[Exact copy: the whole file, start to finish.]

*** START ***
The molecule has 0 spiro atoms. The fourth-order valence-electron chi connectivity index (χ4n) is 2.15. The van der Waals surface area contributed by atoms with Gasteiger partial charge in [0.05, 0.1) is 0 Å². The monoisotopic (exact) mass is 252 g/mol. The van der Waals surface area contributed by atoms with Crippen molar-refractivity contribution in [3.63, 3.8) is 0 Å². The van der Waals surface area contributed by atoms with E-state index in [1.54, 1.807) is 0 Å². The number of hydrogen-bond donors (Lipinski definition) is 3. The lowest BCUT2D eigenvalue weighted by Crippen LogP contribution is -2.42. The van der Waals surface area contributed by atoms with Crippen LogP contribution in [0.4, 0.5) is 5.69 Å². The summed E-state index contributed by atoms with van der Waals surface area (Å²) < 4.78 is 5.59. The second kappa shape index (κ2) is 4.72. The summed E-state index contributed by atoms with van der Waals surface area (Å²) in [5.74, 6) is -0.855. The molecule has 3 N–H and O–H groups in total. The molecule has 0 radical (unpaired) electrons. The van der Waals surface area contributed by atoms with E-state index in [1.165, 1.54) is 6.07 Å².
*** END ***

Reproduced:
The molecule has 0 spiro atoms. The fourth-order valence-electron chi connectivity index (χ4n) is 2.15. The van der Waals surface area contributed by atoms with Gasteiger partial charge in [0.05, 0.1) is 0 Å². The monoisotopic (exact) mass is 252 g/mol. The van der Waals surface area contributed by atoms with Crippen molar-refractivity contribution in [3.63, 3.8) is 0 Å². The van der Waals surface area contributed by atoms with E-state index in [1.54, 1.807) is 0 Å². The number of hydrogen-bond donors (Lipinski definition) is 3. The lowest BCUT2D eigenvalue weighted by Crippen LogP contribution is -2.42. The van der Waals surface area contributed by atoms with Crippen LogP contribution in [0.4, 0.5) is 5.69 Å². The summed E-state index contributed by atoms with van der Waals surface area (Å²) < 4.78 is 5.59. The second kappa shape index (κ2) is 4.72. The summed E-state index contributed by atoms with van der Waals surface area (Å²) in [5.74, 6) is -0.855. The molecule has 3 N–H and O–H groups in total. The molecule has 0 radical (unpaired) electrons. The van der Waals surface area contributed by atoms with E-state index in [1.165, 1.54) is 6.07 Å².